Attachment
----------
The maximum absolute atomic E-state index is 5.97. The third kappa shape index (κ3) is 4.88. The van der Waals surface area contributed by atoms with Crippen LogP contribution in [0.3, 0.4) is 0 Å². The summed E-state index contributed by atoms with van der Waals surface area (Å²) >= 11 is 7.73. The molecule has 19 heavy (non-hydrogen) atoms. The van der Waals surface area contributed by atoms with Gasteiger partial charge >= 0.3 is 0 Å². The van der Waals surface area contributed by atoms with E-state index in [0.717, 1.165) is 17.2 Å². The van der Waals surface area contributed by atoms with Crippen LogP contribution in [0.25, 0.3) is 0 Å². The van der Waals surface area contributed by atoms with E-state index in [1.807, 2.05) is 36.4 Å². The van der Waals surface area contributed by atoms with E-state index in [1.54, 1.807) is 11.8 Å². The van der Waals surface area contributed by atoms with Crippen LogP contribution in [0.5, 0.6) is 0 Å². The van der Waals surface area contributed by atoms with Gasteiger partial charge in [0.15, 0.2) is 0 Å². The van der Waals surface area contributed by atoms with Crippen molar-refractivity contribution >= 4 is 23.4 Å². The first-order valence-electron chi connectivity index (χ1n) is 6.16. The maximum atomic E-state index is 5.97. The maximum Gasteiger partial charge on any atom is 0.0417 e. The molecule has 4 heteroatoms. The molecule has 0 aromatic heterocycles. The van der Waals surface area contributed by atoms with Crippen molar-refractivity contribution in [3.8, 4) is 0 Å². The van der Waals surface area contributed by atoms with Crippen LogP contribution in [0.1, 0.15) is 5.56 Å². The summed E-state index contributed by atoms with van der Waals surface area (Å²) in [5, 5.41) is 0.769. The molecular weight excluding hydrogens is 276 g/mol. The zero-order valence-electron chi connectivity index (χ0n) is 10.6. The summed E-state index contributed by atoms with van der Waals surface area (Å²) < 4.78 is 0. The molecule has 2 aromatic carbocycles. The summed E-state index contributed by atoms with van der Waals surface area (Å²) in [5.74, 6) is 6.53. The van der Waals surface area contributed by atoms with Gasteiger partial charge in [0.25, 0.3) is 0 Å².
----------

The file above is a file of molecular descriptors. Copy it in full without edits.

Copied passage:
The maximum absolute atomic E-state index is 5.97. The third kappa shape index (κ3) is 4.88. The van der Waals surface area contributed by atoms with Crippen LogP contribution in [0.3, 0.4) is 0 Å². The summed E-state index contributed by atoms with van der Waals surface area (Å²) >= 11 is 7.73. The molecule has 19 heavy (non-hydrogen) atoms. The van der Waals surface area contributed by atoms with Gasteiger partial charge >= 0.3 is 0 Å². The van der Waals surface area contributed by atoms with E-state index in [0.717, 1.165) is 17.2 Å². The van der Waals surface area contributed by atoms with Crippen LogP contribution in [0.25, 0.3) is 0 Å². The van der Waals surface area contributed by atoms with E-state index in [1.807, 2.05) is 36.4 Å². The van der Waals surface area contributed by atoms with E-state index in [1.54, 1.807) is 11.8 Å². The van der Waals surface area contributed by atoms with Crippen LogP contribution in [0.5, 0.6) is 0 Å². The van der Waals surface area contributed by atoms with Gasteiger partial charge in [0.15, 0.2) is 0 Å². The van der Waals surface area contributed by atoms with Crippen molar-refractivity contribution >= 4 is 23.4 Å². The first-order valence-electron chi connectivity index (χ1n) is 6.16. The maximum atomic E-state index is 5.97. The maximum Gasteiger partial charge on any atom is 0.0417 e. The molecule has 4 heteroatoms. The molecule has 0 aromatic heterocycles. The van der Waals surface area contributed by atoms with Crippen molar-refractivity contribution in [3.8, 4) is 0 Å². The van der Waals surface area contributed by atoms with Crippen LogP contribution in [0.1, 0.15) is 5.56 Å². The summed E-state index contributed by atoms with van der Waals surface area (Å²) in [5, 5.41) is 0.769. The molecular weight excluding hydrogens is 276 g/mol. The zero-order valence-electron chi connectivity index (χ0n) is 10.6. The summed E-state index contributed by atoms with van der Waals surface area (Å²) < 4.78 is 0. The molecule has 2 aromatic carbocycles. The summed E-state index contributed by atoms with van der Waals surface area (Å²) in [5.74, 6) is 6.53. The van der Waals surface area contributed by atoms with Gasteiger partial charge in [0.25, 0.3) is 0 Å².